The incidence rates are higher in the first 1 year after transplantation. The reported incidence is variable due to differences in the definitions used, time since transplantation, duration of follow-up, study population, immunosuppressive drugs, and other modifiable and nonmodifiable risk factors. From Indian literature, the reported prevalences of PTDM were 19.12% by Prakash et al., 16.75% by Sharma et al., 33.33% by Sanyal et al., and 54.5% by Bora et al.[3],[4],[5],[6] In a study in this issue by Edwin et al., the authors have observed that 22.6% prevalence of PTDM.[7]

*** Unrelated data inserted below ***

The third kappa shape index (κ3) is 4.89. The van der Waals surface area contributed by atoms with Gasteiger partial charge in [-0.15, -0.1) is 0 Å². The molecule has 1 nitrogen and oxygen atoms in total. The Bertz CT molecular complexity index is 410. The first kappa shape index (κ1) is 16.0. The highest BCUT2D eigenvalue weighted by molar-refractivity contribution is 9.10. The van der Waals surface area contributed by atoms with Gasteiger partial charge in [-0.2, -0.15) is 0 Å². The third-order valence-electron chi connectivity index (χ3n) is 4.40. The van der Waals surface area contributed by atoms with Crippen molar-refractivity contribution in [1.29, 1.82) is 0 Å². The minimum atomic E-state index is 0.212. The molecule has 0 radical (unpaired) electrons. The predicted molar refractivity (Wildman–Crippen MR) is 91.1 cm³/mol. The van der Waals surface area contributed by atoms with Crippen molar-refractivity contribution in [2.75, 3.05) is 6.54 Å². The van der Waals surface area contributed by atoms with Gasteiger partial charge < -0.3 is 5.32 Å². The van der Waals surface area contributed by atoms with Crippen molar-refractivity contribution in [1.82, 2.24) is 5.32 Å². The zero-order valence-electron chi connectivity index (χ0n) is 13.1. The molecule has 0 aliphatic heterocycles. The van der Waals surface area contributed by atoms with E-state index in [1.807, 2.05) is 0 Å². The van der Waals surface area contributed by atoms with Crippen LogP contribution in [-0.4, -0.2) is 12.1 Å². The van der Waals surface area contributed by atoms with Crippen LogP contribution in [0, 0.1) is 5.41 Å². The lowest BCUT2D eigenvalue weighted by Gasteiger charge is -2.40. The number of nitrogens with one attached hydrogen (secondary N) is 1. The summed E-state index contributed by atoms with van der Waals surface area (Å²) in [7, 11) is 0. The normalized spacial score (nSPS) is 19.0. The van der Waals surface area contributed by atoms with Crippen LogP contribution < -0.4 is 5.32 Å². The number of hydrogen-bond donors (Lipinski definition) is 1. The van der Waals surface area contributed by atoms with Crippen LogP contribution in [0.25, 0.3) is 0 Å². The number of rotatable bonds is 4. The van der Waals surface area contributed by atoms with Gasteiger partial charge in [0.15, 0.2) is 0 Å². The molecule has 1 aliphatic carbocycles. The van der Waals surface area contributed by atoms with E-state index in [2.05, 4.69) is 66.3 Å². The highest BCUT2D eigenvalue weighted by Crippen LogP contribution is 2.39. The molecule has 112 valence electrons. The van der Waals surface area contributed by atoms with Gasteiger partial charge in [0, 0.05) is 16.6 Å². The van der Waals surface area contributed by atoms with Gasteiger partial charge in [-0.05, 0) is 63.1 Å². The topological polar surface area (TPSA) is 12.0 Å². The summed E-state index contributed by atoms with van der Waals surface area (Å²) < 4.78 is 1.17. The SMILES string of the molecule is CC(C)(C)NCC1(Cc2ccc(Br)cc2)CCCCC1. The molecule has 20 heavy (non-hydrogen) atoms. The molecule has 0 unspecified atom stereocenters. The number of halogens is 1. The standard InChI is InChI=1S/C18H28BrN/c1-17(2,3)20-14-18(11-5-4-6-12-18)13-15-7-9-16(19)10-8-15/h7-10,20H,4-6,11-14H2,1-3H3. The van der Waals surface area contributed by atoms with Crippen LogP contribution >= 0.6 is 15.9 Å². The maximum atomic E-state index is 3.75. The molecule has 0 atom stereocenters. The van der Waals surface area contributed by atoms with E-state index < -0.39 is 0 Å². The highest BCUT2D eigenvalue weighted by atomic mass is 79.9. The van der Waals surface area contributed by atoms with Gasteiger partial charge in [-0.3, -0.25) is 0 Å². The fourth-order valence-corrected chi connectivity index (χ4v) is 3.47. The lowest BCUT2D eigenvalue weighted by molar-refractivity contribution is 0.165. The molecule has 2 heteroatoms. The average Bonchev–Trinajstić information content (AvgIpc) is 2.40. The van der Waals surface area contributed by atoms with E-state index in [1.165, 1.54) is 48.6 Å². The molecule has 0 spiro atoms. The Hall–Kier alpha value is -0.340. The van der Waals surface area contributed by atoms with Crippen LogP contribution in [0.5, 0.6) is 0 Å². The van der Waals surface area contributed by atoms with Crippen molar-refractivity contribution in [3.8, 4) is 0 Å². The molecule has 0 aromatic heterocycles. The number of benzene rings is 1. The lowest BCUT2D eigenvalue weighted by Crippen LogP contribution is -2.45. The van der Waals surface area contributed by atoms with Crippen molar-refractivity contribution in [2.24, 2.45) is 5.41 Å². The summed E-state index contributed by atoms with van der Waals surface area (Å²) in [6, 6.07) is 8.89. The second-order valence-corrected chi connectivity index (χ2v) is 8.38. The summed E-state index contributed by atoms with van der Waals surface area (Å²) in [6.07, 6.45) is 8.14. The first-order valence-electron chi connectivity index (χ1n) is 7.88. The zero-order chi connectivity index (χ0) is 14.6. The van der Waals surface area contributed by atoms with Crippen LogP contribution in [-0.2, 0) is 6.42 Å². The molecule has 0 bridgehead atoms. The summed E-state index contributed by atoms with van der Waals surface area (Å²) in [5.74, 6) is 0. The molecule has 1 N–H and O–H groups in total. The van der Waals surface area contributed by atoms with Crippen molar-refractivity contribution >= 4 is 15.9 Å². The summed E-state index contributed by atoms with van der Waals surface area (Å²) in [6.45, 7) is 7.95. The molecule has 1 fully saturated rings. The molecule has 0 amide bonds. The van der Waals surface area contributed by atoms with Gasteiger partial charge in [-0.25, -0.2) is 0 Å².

The risk factors include increased age, obesity or other component of metabolic syndrome, African American race, Hispanic ethnicity, family history of diabetes, gestational diabetes, pretransplant impaired fasting glucose or impaired glucose tolerance, polycystic kidney disease, increased HLA mismatches, deceased donor allografts, history of acute rejection, hepatitis-C (HCV) and cytomegalovirus (CMV) infections, and use of immunosuppressive drugs such as glucocorticoids, calcineurin inhibitors (CNIs), and mammalian target of rapamycin inhibitors. In the study by Edwin et al., the authors have observed that age >40 years, male gender, family history of diabetes, dialysis vintage of >1 year, and anti-thymocyte globulin (ATG) induction as independent risk factors for PTDM.[7] Basiliximab was not used in any patient in their study. Induction with ATG was not a contributory factor in another Indian study.[5] One study from North India concluded that relative risk of PTDM with basiliximab induction was 2.3 (95% confidence interval 1.4–3.9) compared to that of patients without induction.[8]